Compare any two graphics cards:
GeForce GTX 560 Ti 448 vs Radeon HD 7850
IntroThe GeForce GTX 560 Ti 448 makes use of a 40 nm design. nVidia has clocked the core speed at 732 MHz. The GDDR5 RAM runs at a speed of 900 MHz on this particular card. It features 448 SPUs as well as 56 Texture Address Units and 40 ROPs.
Compare all of that to the Radeon HD 7850, which has a GPU core clock speed of 860 MHz, and 2048 MB of GDDR5 memory set to run at 1200 MHz through a 256-bit bus. It also is made up of 1024 Stream Processors, 64 TAUs, and 32 Raster Operation Units.
(No game benchmarks for this combination yet.)
Power Usage and Theoretical Benchmarks
Power Consumption (Max TDP)
Performance-wise, the Radeon HD 7850 should theoretically be a little bit better than the GeForce GTX 560 Ti 448 overall. (explain)
Texel RateThe Radeon HD 7850 should be much (more or less 34%) better at anisotropic filtering than the GeForce GTX 560 Ti 448. (explain)
Pixel RateIf running with lots of anti-aliasing is important to you, then the GeForce GTX 560 Ti 448 is the winner, though only just barely. (explain)
Please note that the above 'benchmarks' are all just theoretical - the results were calculated based on the card's specifications, and real-world performance may (and probably will) vary at least a bit.
Please note that the price comparisons are based on search keywords - sometimes it might show cards with very similar names that are not exactly the same as the one chosen in the comparison. We do try to filter out the wrong results as best we can, though.
Memory Bandwidth: Bandwidth is the max amount of information (measured in MB per second) that can be moved across the external memory interface within a second. It is calculated by multiplying the bus width by its memory clock speed. If the card has DDR memory, the result should be multiplied by 2 again. If it uses DDR5, multiply by ANOTHER 2x. The higher the memory bandwidth, the better the card will be in general. It especially helps with AA, High Dynamic Range and high resolutions.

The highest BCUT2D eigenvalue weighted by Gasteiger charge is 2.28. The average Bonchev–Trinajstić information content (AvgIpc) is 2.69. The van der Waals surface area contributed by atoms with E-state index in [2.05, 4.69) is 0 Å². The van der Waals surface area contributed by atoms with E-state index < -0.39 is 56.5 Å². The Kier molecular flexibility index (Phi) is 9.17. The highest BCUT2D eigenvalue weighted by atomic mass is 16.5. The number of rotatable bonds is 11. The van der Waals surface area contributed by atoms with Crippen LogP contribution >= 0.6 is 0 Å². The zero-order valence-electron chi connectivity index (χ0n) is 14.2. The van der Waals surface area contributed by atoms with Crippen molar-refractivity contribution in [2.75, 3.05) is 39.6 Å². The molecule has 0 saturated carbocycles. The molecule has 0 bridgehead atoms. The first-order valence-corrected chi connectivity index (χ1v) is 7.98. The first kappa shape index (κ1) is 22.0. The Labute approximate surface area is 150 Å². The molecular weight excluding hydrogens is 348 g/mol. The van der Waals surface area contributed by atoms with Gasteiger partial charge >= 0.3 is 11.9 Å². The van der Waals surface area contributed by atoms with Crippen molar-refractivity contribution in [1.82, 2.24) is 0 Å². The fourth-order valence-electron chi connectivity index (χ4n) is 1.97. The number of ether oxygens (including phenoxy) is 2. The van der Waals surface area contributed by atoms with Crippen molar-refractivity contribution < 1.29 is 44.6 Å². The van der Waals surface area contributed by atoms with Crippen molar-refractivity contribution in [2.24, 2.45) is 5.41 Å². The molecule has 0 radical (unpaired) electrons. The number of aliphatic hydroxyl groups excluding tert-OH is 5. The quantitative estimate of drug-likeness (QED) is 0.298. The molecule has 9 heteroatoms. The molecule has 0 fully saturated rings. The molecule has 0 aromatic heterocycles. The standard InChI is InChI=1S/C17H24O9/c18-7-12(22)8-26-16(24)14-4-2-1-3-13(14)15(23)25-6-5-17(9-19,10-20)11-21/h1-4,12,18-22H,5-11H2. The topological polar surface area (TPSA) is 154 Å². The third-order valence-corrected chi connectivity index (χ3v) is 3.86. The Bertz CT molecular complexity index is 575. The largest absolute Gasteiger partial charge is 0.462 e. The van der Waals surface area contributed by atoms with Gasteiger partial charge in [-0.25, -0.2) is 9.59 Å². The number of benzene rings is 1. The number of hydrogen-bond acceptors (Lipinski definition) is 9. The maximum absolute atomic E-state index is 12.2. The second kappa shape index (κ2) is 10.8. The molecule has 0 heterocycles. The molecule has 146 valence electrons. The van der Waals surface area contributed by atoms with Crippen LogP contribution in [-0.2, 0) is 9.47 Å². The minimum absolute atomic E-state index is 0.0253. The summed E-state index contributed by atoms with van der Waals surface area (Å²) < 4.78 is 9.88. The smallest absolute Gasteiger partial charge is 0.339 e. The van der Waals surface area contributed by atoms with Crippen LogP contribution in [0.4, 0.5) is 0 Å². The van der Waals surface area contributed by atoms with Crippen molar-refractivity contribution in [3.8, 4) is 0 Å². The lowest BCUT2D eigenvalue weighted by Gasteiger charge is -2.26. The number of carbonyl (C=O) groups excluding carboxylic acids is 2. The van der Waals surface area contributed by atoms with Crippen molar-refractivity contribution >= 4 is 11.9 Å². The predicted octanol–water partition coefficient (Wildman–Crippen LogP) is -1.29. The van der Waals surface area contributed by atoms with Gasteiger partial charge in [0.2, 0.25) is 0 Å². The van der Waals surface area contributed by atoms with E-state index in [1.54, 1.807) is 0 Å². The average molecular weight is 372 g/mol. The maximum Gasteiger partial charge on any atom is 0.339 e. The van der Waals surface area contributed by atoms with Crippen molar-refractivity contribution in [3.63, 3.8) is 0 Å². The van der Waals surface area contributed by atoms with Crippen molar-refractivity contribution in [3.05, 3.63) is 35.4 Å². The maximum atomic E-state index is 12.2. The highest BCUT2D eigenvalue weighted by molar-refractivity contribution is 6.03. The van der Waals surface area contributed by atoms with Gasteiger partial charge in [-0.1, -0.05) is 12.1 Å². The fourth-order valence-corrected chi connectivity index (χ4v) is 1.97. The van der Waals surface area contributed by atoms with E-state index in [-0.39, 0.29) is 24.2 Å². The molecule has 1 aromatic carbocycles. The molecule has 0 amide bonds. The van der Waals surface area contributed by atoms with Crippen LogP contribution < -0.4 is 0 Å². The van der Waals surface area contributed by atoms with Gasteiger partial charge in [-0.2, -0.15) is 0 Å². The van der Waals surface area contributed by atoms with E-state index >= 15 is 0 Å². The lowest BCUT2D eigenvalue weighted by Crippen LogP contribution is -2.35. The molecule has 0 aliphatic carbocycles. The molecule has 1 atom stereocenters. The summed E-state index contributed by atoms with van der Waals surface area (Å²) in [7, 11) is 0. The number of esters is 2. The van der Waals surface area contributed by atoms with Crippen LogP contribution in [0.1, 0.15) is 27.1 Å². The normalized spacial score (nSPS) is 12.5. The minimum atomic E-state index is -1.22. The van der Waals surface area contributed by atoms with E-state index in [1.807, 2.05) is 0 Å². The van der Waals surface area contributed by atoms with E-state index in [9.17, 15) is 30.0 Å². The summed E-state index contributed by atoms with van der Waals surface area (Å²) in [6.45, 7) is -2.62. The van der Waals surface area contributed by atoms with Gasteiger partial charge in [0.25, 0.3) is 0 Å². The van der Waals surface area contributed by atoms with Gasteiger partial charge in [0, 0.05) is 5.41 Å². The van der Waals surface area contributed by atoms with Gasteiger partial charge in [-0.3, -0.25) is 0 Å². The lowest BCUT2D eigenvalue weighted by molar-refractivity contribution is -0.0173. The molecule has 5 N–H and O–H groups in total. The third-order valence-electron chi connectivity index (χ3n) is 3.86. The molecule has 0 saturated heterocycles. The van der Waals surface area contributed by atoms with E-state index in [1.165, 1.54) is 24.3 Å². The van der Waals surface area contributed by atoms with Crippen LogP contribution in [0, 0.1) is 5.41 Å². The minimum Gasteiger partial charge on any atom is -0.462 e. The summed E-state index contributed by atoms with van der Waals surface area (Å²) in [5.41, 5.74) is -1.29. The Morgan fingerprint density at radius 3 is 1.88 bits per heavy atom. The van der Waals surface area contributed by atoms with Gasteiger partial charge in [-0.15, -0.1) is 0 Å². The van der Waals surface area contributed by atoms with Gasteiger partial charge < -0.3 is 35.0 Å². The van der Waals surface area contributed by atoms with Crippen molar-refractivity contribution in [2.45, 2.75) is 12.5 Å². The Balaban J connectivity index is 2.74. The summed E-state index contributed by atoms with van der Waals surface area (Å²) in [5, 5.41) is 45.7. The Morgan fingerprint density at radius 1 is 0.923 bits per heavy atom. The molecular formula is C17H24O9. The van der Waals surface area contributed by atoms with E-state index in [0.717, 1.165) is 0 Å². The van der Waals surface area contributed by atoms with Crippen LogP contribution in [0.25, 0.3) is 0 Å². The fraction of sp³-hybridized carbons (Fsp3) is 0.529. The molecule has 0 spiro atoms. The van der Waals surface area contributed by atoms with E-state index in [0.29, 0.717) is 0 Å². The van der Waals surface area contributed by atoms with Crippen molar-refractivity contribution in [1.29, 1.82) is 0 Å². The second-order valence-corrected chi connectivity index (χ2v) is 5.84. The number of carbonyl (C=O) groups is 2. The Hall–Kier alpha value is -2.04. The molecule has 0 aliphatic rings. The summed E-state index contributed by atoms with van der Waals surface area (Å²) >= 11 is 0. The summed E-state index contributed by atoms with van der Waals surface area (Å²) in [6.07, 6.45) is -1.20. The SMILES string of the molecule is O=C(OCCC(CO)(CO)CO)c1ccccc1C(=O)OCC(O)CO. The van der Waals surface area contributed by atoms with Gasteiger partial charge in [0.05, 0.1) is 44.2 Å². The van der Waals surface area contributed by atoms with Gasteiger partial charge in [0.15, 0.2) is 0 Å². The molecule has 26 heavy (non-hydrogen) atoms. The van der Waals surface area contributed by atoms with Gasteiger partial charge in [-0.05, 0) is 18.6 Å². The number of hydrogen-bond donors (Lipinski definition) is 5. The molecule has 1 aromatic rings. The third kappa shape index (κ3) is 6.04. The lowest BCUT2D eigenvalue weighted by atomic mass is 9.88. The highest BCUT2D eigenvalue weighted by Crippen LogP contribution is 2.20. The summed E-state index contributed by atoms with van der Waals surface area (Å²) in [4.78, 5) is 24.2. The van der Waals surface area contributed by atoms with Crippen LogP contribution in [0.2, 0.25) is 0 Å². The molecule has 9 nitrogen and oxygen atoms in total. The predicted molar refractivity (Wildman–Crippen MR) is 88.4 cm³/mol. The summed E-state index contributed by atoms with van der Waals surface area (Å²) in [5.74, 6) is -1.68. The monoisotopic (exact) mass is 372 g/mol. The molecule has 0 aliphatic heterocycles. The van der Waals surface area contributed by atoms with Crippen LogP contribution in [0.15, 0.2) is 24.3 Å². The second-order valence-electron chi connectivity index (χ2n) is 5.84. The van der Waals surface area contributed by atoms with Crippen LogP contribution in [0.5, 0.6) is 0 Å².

Texel Rate: Texel rate is the maximum amount of texture map elements (texels) that are processed per second. This is worked out by multiplying the total number of texture units of the card by the core clock speed of the chip. The higher this number, the better the graphics card will be at texture filtering (anisotropic filtering - AF). It is measured in millions of texels per second.
Pixel Rate: Pixel rate is the most pixels the video card can possibly write to the local memory in one second - measured in millions of pixels per second. Pixel rate is worked out by multiplying the amount of Raster Operations Pipelines by the the card's clock speed. ROPs (Raster Operations Pipelines - sometimes also referred to as Render Output Units) are responsible for outputting the pixels (image) to the screen. The actual pixel output rate also depends on many other factors, especially the memory bandwidth of the card - the lower the bandwidth is, the lower the potential to reach the max fill rate.